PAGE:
Don’t Tell Me You Care about Quality, Show Me You Care
G. Wayne Moore, B.Sc., MBA, FASE
July 12, 2016
Assuring the quality of a test device measurement used to assess the functionality of a medical imaging device is crucial. In order to achieve the finest objective measurement and then using that result in making the correct performance evaluation, calibration of test equipment as recommended by the manufacturer of the test device is essential. Calibration of test equipment establishes both metrological traceability for the measurement results and is required by ISO 9001 Clause 7.6, as well as the FDA Quality System Regulations (QSR) – Section 820.72 (Inspection, measuring, and test equipment.) As an HTM professional it is important for you to know that any 3rd party repair service you use to diagnose, troubleshoot, repair, and post-repair validate the effectiveness of their repair use appropriate and calibrated test equipment. It is easy enough to speak with the 3rd party repair entity and ask for current copies of the calibration certificates for test equipment they will be using to evaluate the device you are sending in for repair, and the test equipment used to validate the effectiveness of the repair. Seems easy enough, but unfortunately and all too often it doesn’t happen. With renewed regulatory emphasis being shone on the 3rd party repair market the HTM sending medical devices out for repair needs to become a great deal more familiar with the repair entities quality management system and their compliance to it. If you are using a company that is not ISO certified you must ask yourself the question “why am I using them, and how do I ensure they are doing the right things?”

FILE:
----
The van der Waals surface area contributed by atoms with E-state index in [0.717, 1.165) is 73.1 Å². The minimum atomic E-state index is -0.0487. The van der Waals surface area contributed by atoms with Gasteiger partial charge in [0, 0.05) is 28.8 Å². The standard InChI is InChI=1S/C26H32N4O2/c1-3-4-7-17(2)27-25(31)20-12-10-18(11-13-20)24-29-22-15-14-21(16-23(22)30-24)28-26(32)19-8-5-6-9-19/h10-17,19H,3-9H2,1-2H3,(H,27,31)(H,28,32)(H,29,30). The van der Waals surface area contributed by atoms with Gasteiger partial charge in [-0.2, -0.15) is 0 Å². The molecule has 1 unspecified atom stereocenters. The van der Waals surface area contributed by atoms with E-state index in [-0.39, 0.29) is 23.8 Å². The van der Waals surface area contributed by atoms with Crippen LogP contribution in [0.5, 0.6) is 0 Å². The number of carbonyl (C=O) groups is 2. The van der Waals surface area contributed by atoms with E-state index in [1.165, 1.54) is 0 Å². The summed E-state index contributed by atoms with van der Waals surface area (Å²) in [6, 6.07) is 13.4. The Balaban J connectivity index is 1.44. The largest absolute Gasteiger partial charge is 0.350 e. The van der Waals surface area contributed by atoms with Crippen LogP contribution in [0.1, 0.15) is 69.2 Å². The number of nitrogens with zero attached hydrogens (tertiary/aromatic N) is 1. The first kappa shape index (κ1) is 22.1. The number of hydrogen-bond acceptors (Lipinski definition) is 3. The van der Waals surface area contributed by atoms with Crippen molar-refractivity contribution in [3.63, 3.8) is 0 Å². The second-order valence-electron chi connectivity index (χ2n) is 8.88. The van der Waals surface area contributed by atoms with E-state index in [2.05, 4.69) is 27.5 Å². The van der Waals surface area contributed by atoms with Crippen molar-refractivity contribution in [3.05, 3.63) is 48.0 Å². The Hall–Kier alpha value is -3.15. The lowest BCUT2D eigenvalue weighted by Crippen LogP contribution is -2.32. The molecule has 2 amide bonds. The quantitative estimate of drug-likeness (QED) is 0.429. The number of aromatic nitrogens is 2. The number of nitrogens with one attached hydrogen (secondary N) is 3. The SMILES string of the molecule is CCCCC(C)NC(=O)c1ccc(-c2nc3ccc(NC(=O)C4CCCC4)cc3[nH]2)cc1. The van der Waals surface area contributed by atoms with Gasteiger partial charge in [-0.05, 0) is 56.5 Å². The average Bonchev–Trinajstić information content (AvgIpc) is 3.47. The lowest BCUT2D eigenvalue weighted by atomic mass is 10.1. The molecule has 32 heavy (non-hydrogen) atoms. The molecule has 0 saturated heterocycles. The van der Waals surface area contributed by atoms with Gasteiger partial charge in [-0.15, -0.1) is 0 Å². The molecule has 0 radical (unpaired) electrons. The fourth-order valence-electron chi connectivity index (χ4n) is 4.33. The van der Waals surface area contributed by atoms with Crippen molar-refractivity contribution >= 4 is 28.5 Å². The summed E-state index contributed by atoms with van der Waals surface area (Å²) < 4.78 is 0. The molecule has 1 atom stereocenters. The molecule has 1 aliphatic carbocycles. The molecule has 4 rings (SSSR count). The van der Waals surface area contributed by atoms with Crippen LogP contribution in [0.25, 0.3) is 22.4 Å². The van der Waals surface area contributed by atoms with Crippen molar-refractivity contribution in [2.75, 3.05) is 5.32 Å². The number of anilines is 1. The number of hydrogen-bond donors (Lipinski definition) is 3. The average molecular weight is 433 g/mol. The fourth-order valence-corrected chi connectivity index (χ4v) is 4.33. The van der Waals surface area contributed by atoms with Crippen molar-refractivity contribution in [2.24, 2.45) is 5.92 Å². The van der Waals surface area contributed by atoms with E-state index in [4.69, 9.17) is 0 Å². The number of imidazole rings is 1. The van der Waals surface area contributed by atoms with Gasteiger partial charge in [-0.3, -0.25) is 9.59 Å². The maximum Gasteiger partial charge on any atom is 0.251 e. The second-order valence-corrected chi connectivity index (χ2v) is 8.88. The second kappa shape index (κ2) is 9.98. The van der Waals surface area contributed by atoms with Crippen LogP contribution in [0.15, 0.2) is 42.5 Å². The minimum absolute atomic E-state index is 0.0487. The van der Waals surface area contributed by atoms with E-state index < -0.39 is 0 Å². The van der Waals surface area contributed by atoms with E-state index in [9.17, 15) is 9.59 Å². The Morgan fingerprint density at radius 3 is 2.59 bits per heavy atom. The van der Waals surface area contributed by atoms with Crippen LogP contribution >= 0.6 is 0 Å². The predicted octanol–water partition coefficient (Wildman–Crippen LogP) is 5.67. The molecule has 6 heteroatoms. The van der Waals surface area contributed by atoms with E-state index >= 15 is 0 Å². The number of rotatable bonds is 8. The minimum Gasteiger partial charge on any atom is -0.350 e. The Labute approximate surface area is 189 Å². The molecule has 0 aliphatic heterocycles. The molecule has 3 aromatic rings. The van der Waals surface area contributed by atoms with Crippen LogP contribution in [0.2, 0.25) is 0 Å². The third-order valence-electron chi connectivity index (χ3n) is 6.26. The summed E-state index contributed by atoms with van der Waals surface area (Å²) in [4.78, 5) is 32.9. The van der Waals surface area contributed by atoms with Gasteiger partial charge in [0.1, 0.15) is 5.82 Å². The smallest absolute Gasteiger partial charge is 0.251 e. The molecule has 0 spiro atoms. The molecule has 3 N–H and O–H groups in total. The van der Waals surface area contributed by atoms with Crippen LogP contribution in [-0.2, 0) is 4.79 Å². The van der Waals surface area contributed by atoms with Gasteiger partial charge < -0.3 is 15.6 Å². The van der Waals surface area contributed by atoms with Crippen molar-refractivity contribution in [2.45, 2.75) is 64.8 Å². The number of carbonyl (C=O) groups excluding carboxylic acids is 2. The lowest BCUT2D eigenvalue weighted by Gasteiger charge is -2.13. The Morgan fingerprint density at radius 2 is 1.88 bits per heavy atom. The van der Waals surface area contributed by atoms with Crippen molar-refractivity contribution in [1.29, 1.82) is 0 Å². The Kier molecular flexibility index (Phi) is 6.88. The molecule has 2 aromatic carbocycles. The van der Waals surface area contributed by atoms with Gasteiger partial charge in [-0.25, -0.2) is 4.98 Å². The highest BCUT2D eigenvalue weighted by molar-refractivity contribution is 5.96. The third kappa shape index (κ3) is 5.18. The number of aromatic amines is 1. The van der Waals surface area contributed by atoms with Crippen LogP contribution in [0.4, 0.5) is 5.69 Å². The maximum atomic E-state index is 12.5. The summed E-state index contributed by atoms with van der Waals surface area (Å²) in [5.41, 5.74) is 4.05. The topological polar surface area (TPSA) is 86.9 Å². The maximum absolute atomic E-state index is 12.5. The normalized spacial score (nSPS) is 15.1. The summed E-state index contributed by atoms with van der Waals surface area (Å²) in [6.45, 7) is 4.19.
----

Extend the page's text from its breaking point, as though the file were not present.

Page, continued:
As an ISO17025:2007 accredited testing and calibration laboratory focused on diagnostic ultrasound devices and active implantable devices we too often become involved in situations where we see a test report from a FirstCall probe tester that was out of calibration at the time of the test. Most recently we saw one where the calibration date was FIVE years overdue! As we were the inventors of FirstCall we established a calibration requirement of every 12 months to assure the user that the measurements being taken and that were being used to judge the performance of the probe both pre and post repair, were the finest objective measurements possible. We told the customer of this 3rd party that the values produced by a device 5 years past its calibration date could not be trusted. It also made us wonder about other test devices this particular third party repair company was using, voltmeters, oscilloscopes, calipers, etc. – were they all out of calibrations as well? This type of behavior is exactly what is causing the FDA to wonder about the 3rd party repair market – and was the partial genesis of the recent Docket.